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From the Townsend Letter
January 2015

Correlation of Manual Muscle Tests and Salivary Hormone Tests in Adrenal Stress Disorder: a Retrospective Case Series Report
by Scott Cuthbert, DC; Anthony Rosner, PhD, LLD[Hon], LLC; Trevor Chetcuti, DC, DIBAK; and Steve Gangemi, DC, DIBAK
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Figure 2: Manual Muscle Test Performed While Patient Therapy Localizes to Viscerosomatic Reflex of the Involved Organ

Manual Muscle Test

Figure 3:
Sartorius Muscle MMT

Sartorius Muscle MMT

Figure 4: Gracilis Muscle MMT

Gracilis Muscle MMT


Figure 5: Posterior Tibialis Muscle MMT

Posterior Tibialis Muscle MMT

Figure 6: Therapy Localization to Adrenal Neurolymphatic ("Chapman's") Reflex "Chapman's" Reflex

TL to Pulse Point of the CX

Figure 7: Therapy Localization to Pulse Point of the Circulation Sex Meridian




TL to CX-9

Figure 8: Therapy Localization to the "Ending Point" of the
Circulation Sex Meridian




Therapy localization to these reflexes in patients with adrenal gland dysfunction (suggested by symptomatology, history, and AK physical assessments, and confirmed by the salivary hormone tests) produced changes in strength of the adrenal-related muscles during MMT (Table 1).


Table 1: Patient Findings (Physical and Biochemical Correlations of ASD in 110 Patients Found during AK MMT Examination) (.pdf)

Table 2: Summary of Findings/Correlations between MMT and Salivary Hormone Tests

Correlations Found In Adrenal Stress Disorder

# MMT Correlations  (Adrenal-related muscle found inhibited)

Ragland's Sign/
Pupillary Reaction

Abnormal Cortisol

Cortisol: DHEA Ratio

Associated and Expected Signs and Symptoms






Table 3

Adrenal Glands

This cohort showed a 100% correlation of the AK MMT with the presence of ASD (as measured by the ASI), confirming the hypothesis that distinct neuromuscular impairments (associated with the adrenal glands in AK) could be detected using the MMT. Every participant in this study who had positive AK MMT findings showing ASD had abnormal cortisol values (91%) and/or abnormal cortisol/DHEA ratios (59%).  It must be remarked that because there are a relatively large number of viscerosomatic reflexes relating to the adrenal gland, the detection of the physical manifestation of ASD using the MMT as described here is more likely. In the clinical setting, as distinguished from the research setting wherein a more limited number of variables are permitted, multiple manual muscle tests are performed in a series or parallel manner before any diagnosis is ever made.

The prevalence of psychosocial complaints (n = 38) in this cohort might be explained by the fact that low cortisol indicates adrenal fatigue, which is usually caused by chronic, unresolved stress (biochemical/emotional/physical). ASD is responsible for so many symptoms that many doctors not knowledgeable in its diagnosis and treatment have classified patients with this condition as hypochondriacs or as having "nervous" conditions, and have given them antidepressants or tranquilizer medications. To treat the various forms of the condition called anxiety on a symptomatic level, Western medicine uses a variety of drugs such as benzodiazepines, buspirone, antidepressants, beta-blocking agents, and antipsychotics.35 However, recent data reveal that a large number of patients either fail to respond or remain with clinically significant residual symptoms after this treatment. Statistics show that 1 out of 3 patients does not sufficiently improve on these standardized Western treatments.36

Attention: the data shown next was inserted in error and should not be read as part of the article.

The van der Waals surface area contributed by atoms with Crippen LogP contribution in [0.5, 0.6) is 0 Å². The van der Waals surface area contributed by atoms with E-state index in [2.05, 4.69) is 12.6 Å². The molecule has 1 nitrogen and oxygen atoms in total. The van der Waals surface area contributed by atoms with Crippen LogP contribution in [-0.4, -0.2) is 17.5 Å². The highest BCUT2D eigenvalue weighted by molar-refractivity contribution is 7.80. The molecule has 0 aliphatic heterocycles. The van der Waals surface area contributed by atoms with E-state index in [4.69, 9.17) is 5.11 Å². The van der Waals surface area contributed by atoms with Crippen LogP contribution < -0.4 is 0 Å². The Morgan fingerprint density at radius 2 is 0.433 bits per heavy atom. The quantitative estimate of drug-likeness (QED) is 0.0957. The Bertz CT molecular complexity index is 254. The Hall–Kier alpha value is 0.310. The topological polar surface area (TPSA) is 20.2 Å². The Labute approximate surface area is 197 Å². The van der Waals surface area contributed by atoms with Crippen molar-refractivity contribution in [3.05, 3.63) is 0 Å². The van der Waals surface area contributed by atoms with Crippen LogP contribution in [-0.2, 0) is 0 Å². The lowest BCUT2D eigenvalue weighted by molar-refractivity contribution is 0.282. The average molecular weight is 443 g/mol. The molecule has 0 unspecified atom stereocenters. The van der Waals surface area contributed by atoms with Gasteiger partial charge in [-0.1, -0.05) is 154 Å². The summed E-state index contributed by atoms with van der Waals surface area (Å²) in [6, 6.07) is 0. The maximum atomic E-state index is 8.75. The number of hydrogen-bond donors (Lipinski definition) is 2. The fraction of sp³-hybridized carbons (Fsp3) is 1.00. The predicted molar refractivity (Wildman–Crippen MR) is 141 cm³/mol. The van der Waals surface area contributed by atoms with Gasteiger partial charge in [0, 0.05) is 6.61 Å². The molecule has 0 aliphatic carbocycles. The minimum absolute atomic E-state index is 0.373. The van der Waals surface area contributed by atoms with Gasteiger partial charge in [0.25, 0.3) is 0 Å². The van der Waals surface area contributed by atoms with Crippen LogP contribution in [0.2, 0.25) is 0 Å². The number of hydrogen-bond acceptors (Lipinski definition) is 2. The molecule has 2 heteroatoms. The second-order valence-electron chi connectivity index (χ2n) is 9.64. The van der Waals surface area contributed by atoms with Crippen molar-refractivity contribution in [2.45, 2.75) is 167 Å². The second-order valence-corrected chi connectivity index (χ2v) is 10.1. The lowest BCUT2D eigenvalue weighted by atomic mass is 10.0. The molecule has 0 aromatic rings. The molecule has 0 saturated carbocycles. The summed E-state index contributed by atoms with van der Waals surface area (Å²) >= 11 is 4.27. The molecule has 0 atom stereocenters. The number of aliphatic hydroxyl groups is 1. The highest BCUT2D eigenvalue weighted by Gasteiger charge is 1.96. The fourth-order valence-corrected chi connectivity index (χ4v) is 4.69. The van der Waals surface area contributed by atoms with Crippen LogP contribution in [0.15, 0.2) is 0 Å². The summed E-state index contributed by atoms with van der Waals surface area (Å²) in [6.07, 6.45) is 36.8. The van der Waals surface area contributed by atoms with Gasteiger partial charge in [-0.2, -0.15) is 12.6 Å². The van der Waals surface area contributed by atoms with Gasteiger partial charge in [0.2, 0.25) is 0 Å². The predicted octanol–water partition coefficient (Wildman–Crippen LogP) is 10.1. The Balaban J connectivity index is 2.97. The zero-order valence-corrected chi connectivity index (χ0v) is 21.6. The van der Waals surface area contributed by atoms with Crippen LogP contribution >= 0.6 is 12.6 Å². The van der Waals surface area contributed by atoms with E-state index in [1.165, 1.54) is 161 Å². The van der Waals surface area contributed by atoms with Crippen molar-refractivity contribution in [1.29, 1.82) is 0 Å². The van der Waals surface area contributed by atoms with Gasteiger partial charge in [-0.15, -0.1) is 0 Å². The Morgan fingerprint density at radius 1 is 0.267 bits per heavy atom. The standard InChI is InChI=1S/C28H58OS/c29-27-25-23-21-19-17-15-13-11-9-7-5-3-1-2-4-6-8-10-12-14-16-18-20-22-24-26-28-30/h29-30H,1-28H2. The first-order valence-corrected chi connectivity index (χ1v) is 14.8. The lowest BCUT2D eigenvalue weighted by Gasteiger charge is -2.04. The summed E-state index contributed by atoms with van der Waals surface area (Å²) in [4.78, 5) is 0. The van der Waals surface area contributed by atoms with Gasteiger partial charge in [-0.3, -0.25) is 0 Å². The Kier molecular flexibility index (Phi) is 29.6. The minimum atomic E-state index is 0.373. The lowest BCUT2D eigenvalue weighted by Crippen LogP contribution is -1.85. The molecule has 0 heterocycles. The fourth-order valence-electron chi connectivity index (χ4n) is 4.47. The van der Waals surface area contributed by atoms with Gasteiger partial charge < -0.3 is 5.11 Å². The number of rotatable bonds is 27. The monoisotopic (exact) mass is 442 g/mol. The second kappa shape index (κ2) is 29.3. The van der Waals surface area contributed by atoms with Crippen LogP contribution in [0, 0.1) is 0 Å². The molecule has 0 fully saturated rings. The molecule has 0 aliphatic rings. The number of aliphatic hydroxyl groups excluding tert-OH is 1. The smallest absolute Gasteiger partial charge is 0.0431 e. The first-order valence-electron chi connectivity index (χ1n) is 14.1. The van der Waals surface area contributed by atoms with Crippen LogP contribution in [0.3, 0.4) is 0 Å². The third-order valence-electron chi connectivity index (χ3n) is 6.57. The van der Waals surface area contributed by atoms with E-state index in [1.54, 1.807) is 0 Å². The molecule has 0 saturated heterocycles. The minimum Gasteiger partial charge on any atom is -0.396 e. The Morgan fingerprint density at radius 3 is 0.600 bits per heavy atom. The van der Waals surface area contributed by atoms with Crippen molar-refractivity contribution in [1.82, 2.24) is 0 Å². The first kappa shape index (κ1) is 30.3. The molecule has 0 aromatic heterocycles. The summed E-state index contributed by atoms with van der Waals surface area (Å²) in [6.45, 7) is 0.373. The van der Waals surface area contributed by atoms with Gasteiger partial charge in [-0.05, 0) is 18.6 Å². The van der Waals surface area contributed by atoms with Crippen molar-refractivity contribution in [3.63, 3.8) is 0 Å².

Disturbances in the reproductive system were reported (n = 31). Applied kinesiology methods for detecting and normalizing adrenal function, as well as identifying food allergies – and decreasing mechanical stress to the reproductive organs – have shown promise in managing cases of menopause and perimenopause, dysmenorrhea, and infertility.15,37–40 Reproductive steroid levels may also influence the stress response, such that future work in this area is warranted.41

Insomnia was reported as well (n = 7). Cortisol affects melatonin levels. In this report we saw an inverse relationship between cortisol and insomnia. As cortisol levels become abnormal (as is common with those under chronic stress or blood sugar handling problems) melatonin levels drop.42 Recent studies have also shown that disrupted circadian rhythms (indicated in 101 of the patients in this cohort) may be an early indicator of increased risk for Alzheimer's disease.43 Insomnia may also be due to changes in glutamate levels due to hippocampus changes in those experiencing ASD.44

Fatigue was reported (n = 33), and lower cortisol values predicted fatigue in a large prospective cohort, suggesting that it may be of pathophysiological significance.45

Finally, headache was reported (n = 3). Elevated plasma cortisol has also been reported in migraine and a trend towards higher cortisol has been reported in tension type headaches.46,47 Menstrual headaches have been successfully treated with applied kinesiology protocols that include craniosacral and chiropractic manipulative therapies that included support of adrenal function, clinical nutrition, avoidance of aspartame and food-combining principles.48,49

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